Updated 30 August 2013

10 shortcuts through life

In the end it’s the little things that make the big difference. A saved cellphone number, a headache tablet, a raincoat for a sudden storm.

In the end it’s the little things that can make a big difference. Whether you remembered to take headache tablets to work, saved the cellphone number of your friend, or remembered to buy dog food.

You know that feeling of despair when you have to drive all the way back home, because you left the street address and telephone number of your dinner party hosts lying on the kitchen table.

Here's how to make life a good deal easier for yourself.

Live by the book

See your diary like a heart-lung machine. Go nowhere without it. Write down all appointments, addresses and telephone numbers. Have a list in the front of all bank account numbers, customer numbers account numbers from shops to the municipality. Photocopy this list and keep one in your handbag, one in your diary and one next to your homephone. It's fine to duplicate all this on your cellphone, smartphone, your laptop, or whatever. But these can get stolen, and regularly do. No one is going to steal your diary, unless you're a huge celebrity.

Mightier than the sword

Always have a pen next to the phone. Write down important numbers in a book that also lives next to the phone. Tie the pen down with a piece of string, so it can't disappear. Tie a pen or pencil to your desk at work, too. That way it can't be 'borrowed' by colleagues in an open office.

Cut and paste

Tie a pair of scissors and sellotape to your desk at home. Last minute gift-wrapping is often fraught with peril as the family go on an archaeological dig through the house to try and find these items. Or even simpler, next time you're at the supermarket, remember to buy 10 gift bags. They're cheap, and you'll be grateful for them in a wrapping crisis.

Become hooked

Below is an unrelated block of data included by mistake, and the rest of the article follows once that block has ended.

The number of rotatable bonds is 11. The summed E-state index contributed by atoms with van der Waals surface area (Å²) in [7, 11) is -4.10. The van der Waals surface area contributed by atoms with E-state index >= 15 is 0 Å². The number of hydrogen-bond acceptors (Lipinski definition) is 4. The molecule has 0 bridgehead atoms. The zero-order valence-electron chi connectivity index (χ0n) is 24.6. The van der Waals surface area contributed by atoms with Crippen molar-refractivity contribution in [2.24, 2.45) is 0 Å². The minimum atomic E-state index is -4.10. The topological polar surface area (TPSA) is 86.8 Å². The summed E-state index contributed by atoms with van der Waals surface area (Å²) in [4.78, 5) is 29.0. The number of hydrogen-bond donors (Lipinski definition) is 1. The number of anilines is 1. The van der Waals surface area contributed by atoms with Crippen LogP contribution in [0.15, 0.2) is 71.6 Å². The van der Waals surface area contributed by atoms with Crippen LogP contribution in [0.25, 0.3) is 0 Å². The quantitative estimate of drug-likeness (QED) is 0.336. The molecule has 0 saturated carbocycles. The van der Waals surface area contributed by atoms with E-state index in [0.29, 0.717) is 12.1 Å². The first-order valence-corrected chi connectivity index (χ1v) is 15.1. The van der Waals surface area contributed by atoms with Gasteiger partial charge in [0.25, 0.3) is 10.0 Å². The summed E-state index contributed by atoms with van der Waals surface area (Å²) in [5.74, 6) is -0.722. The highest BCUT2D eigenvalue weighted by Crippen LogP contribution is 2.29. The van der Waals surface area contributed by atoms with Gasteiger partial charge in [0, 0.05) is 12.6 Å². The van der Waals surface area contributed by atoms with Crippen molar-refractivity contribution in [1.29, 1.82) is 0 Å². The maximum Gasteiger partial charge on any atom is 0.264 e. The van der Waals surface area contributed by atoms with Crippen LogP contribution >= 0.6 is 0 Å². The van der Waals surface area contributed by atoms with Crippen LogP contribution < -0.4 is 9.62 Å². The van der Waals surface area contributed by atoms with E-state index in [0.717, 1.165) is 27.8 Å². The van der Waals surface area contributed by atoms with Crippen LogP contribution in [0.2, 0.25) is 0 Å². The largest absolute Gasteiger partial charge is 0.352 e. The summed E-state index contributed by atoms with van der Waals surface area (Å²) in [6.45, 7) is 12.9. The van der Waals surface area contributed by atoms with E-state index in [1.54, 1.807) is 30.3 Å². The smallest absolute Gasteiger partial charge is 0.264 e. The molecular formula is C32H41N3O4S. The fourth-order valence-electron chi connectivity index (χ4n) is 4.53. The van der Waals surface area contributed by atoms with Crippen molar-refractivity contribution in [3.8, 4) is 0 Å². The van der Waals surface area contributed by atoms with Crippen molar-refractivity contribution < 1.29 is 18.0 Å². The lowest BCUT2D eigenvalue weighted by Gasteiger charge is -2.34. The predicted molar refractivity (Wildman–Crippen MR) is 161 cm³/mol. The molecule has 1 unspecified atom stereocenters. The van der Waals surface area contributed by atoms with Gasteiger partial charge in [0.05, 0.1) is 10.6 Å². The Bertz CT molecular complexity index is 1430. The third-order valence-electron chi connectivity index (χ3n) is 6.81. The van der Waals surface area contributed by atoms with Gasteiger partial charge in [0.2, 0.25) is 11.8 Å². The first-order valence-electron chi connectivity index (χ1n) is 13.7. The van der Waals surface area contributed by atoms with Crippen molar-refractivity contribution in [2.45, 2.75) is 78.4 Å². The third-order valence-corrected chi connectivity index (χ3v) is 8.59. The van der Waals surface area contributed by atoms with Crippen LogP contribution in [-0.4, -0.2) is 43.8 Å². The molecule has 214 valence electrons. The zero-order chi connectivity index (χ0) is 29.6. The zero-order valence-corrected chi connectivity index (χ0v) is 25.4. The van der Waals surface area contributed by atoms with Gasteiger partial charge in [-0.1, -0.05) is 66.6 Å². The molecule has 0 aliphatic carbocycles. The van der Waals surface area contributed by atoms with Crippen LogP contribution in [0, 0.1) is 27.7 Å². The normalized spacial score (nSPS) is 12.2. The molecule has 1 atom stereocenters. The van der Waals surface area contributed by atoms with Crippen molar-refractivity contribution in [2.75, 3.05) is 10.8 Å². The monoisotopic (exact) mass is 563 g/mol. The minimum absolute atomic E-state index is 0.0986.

Have a hook for keys at the front door. Imagine stringing together all the time you spend looking for keys. You’re probably looking at a couple of days every year. Get into the habit of hanging up your keys as you get home. But not too near the front door. You don't want them landing in the wrong hands.

You’ve got mail

Deal with post only once. Either file it, pay the bills, or throw or throw the letters away. There is nothing more demoralising than searching through heaps of junk mail in search of the gift voucher you were sent by your sister. Reduce the stream of paper in your life (and save a few trees) by asking for your accounts to be sent to you online.

Be cellwise

Write down all the numbers you have stored in your cellphone. Thousands of cellphones go missing every year and people get caught without important phone numbers of family or business connections.

Get set

Keep a spare set of keys for your house and your car in an accessible place, such as at a neighbour's house. Make sure your address is never written on keys, because if they get stolen, you are giving directions to the thief. Don't hide the keys anywhere on the outside of your property like people used to do - thieves will find them eventually.

Presents of mind

Always have a few possible gifts in a drawer. Writing paper, cards, soap, a few gadgets such as bottle stoppers and openers. These could be gifts for anyone and you never know when you need to find a gift in a hurry. And this happens often.

Get listed

Have a list in your diary of your GP, gynaecologist, plumber, electrician and handyman. Crises that involve them never happen at conveniently scheduled times. Or when you are necessarily at home.

Emergency supplies

In your desk at work, keep the following things: headache tablets, tampons (if you're a woman), antiseptic cream, a public telephone card, a list of emergency telephone numbers, breath freshener, hairbrush, lipstick, a spare phone charger, a little supply of crucial medication, at least R100, a small penknife, a tweezer and a nail file.


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